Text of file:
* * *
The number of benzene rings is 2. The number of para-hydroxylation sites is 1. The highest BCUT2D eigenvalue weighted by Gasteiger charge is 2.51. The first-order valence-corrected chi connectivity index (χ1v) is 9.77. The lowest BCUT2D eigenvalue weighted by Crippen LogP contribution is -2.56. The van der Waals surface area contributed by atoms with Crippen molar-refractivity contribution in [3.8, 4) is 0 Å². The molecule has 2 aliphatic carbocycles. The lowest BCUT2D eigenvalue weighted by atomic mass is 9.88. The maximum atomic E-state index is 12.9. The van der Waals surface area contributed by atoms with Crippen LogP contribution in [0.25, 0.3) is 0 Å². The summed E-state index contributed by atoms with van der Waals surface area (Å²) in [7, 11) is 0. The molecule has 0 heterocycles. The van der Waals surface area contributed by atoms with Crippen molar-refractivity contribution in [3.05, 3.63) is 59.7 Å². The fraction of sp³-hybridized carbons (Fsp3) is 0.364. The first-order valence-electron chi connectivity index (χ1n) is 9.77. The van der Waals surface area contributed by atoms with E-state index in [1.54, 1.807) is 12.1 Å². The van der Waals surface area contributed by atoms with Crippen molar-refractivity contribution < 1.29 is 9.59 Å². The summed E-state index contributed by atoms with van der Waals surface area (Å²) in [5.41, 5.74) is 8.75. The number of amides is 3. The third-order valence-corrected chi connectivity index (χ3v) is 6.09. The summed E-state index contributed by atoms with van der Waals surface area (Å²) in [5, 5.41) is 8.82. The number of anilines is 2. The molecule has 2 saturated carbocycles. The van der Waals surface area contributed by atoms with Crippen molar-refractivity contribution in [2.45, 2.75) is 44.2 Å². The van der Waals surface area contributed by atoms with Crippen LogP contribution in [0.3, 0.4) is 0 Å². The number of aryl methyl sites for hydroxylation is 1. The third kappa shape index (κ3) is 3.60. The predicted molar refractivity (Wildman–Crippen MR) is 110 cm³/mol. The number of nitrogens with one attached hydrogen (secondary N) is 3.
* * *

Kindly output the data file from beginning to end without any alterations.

The number of benzene rings is 2. The number of para-hydroxylation sites is 1. The highest BCUT2D eigenvalue weighted by Gasteiger charge is 2.51. The first-order valence-corrected chi connectivity index (χ1v) is 9.77. The lowest BCUT2D eigenvalue weighted by Crippen LogP contribution is -2.56. The van der Waals surface area contributed by atoms with Crippen molar-refractivity contribution in [3.8, 4) is 0 Å². The molecule has 2 aliphatic carbocycles. The lowest BCUT2D eigenvalue weighted by atomic mass is 9.88. The maximum atomic E-state index is 12.9. The van der Waals surface area contributed by atoms with Crippen LogP contribution in [0.25, 0.3) is 0 Å². The summed E-state index contributed by atoms with van der Waals surface area (Å²) in [7, 11) is 0. The molecule has 0 heterocycles. The van der Waals surface area contributed by atoms with Crippen molar-refractivity contribution in [3.05, 3.63) is 59.7 Å². The fraction of sp³-hybridized carbons (Fsp3) is 0.364. The first-order valence-electron chi connectivity index (χ1n) is 9.77. The van der Waals surface area contributed by atoms with E-state index in [1.54, 1.807) is 12.1 Å². The van der Waals surface area contributed by atoms with Crippen molar-refractivity contribution < 1.29 is 9.59 Å². The summed E-state index contributed by atoms with van der Waals surface area (Å²) in [5.41, 5.74) is 8.75. The number of amides is 3. The third-order valence-corrected chi connectivity index (χ3v) is 6.09. The summed E-state index contributed by atoms with van der Waals surface area (Å²) in [5, 5.41) is 8.82. The number of anilines is 2. The molecule has 2 saturated carbocycles. The van der Waals surface area contributed by atoms with Crippen molar-refractivity contribution in [2.45, 2.75) is 44.2 Å². The van der Waals surface area contributed by atoms with Crippen LogP contribution in [0.3, 0.4) is 0 Å². The number of aryl methyl sites for hydroxylation is 1. The third kappa shape index (κ3) is 3.60. The predicted molar refractivity (Wildman–Crippen MR) is 110 cm³/mol. The number of nitrogens with one attached hydrogen (secondary N) is 3.